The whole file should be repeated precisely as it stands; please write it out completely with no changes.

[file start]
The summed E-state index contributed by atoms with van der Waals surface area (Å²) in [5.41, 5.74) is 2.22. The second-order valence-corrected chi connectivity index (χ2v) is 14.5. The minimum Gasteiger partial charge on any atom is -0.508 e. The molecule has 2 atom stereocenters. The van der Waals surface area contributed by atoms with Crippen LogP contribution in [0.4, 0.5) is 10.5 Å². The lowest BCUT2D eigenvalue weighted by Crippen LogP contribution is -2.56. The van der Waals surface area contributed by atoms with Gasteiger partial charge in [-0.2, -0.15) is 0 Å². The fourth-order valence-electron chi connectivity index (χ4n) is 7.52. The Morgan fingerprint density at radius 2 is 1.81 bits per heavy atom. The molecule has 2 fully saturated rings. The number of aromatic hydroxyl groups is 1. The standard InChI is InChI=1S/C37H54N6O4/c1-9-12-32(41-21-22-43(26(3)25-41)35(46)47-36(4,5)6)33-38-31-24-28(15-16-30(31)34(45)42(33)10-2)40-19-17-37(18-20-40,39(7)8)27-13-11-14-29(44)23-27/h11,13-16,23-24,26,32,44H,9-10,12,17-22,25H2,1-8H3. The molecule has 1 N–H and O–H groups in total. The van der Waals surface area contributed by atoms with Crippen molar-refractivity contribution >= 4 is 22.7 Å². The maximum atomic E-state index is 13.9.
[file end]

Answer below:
The summed E-state index contributed by atoms with van der Waals surface area (Å²) in [5.41, 5.74) is 2.22. The second-order valence-corrected chi connectivity index (χ2v) is 14.5. The minimum Gasteiger partial charge on any atom is -0.508 e. The molecule has 2 atom stereocenters. The van der Waals surface area contributed by atoms with Crippen LogP contribution in [0.4, 0.5) is 10.5 Å². The lowest BCUT2D eigenvalue weighted by Crippen LogP contribution is -2.56. The van der Waals surface area contributed by atoms with Gasteiger partial charge in [-0.2, -0.15) is 0 Å². The fourth-order valence-electron chi connectivity index (χ4n) is 7.52. The Morgan fingerprint density at radius 2 is 1.81 bits per heavy atom. The molecule has 2 fully saturated rings. The number of aromatic hydroxyl groups is 1. The standard InChI is InChI=1S/C37H54N6O4/c1-9-12-32(41-21-22-43(26(3)25-41)35(46)47-36(4,5)6)33-38-31-24-28(15-16-30(31)34(45)42(33)10-2)40-19-17-37(18-20-40,39(7)8)27-13-11-14-29(44)23-27/h11,13-16,23-24,26,32,44H,9-10,12,17-22,25H2,1-8H3. The molecule has 1 N–H and O–H groups in total. The van der Waals surface area contributed by atoms with Crippen molar-refractivity contribution >= 4 is 22.7 Å². The maximum atomic E-state index is 13.9.